Overweight teens at risk for memory loss and dementia by middle age

Overweight teens at risk for memory loss and dementia by middle age

A new study has found that being overweight during your teenage years can put you at risk for memory loss and dementia by your mid 40s.

A new study has found that overweight teens, including those who've lost weight during their 20s and 30s, are at high risk for memory loss and dementia by the time they're middle aged.

They conducted the study for a span of 33 years

The researchers analyzed 507 people who were tracked for 33 years, starting when they were 17. The participants then completed cognitive assessment tests to gauge their cognitive skills.

According to senior author Prof. Jeremy Kark, "In this population-based study of a Jerusalem cohort, followed longitudinally from adolescence for over 33 years, we found that higher BMI in late adolescence and the long-term cumulative burden of BMI predicted poorer cognitive function later in life. Importantly, this study shows that an impact of obesity on cognitive function in midlife may already begin in adolescence, independently of changes in BMI over the adult life course."

Lead author Irit Cohen-Manheim adds,"Our results also show that taller stature was associated with better global cognitive function, independent of childhood and adult socioeconomic position, and that height increase in late adolescence, reflecting late growth, conferred a protective effect, but among women only."

Keeping healthy is important for all ages

The study brings to light the importance of being healthy, even at younger ages. This is why parents who wish for their children to not have cognitive problems during middle age should make sure that their kids eat a healthy diet, and are physically active in order to avoid these problems later on in life.

Go to the next page to learn more about losing weight for teens!

Weight loss tips for teenagers

Keeping healthy and fit is always important at any age. However for teens who are already starting to become more conscious of their appearance, losing weight is important not only for their health, but also for their self-esteem.

Here are some helpful tips for parents whose teens are having a hard time losing weight:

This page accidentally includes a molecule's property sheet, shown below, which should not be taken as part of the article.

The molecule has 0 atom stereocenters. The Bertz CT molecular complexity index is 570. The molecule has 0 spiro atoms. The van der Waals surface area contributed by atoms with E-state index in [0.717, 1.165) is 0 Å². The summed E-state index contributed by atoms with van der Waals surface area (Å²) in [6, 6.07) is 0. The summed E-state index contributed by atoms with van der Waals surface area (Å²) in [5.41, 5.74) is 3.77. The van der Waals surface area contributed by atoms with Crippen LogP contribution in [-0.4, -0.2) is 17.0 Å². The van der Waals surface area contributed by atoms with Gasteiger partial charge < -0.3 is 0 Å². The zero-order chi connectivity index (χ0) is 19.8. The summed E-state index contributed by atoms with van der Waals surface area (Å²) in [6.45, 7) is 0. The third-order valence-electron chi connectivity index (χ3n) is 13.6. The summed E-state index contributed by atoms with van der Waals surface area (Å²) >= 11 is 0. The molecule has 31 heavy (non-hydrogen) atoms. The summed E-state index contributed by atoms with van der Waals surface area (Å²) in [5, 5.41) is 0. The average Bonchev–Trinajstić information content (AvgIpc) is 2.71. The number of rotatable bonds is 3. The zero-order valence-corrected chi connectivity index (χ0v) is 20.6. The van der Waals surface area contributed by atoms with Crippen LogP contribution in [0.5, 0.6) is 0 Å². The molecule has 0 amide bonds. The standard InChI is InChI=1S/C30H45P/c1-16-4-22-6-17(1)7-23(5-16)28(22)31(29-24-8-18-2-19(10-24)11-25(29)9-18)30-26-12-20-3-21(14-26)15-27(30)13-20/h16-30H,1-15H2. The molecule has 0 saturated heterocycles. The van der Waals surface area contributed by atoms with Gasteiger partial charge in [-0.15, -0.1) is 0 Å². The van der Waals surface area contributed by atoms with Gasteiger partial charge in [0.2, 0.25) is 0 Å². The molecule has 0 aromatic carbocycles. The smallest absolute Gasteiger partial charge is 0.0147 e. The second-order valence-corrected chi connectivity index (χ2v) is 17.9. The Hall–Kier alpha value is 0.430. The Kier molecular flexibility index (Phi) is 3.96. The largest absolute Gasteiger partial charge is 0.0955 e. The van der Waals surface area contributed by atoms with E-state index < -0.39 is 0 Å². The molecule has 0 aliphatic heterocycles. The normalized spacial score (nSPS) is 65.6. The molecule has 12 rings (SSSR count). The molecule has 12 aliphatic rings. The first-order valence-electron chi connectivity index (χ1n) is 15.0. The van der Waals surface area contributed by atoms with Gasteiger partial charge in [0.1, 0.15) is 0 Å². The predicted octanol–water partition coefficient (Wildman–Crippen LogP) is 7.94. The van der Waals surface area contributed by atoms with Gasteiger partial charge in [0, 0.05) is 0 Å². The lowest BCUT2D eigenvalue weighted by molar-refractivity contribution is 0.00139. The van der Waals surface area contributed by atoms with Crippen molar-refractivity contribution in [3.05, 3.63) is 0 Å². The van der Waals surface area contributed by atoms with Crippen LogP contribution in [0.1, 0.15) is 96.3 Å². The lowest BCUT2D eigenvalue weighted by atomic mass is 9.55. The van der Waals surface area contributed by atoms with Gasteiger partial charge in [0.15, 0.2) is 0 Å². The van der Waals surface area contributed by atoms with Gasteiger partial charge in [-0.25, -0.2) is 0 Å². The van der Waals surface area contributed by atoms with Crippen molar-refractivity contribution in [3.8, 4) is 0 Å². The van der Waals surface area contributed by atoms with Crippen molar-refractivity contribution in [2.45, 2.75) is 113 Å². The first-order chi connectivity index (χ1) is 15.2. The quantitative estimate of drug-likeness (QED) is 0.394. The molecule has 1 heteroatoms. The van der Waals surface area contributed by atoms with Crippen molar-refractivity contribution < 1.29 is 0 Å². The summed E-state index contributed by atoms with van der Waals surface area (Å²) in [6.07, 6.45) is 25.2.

1. Tell them to skip fad diets. Fad diets are popular, and they do help people lose weight, but the problem is that most of these diets aren't helpful when it comes to keeping the weight off. The important thing when it comes to weight loss is creating a lifestyle that helps people keep the weight off, not just lose weight for a couple of months.
  2. Cook healthier food for them. Eating healthy helps a lot when it comes to losing weight since the food that you eat can directly impact your health. Giving your teens lots of vegetables, lean meat, and fruits will make sure that they have a lot of energy and that they're not eating fatty or unhealthy food.
  3. Encourage them to be more active. In addition to eating healthy food, being active helps a lot when it comes to losing weight. They key to weight loss is burning more calories than you take in, so make sure that your teens try their best to keep active. After-school activities such as sports are very helpful not only for losing weight, but it's also a good way for them to make friends and just have fun.
  4. Teach them to focus on being healthy. Having the right mindset when it comes to weight loss really helps not just with losing weight, but also with keeping the weight off. Teach your teen to focus more on being healthy instead of just losing weight to look good. That way, they'll be more invested in their health which would help them make better life decisions in the future.
  5. Be supportive. Being supportive goes further than just encouragement. You should also try and join your teen for his/her weight loss regimen. Once they see you actively joining them in their goal to become healthier and lose weight, they'll be much more dedicated and focused.

READ: Harsh parenting could be making your child obese

Sources: nydailynews.combelmarrahealth.com, livestrong.comeurekalert.org

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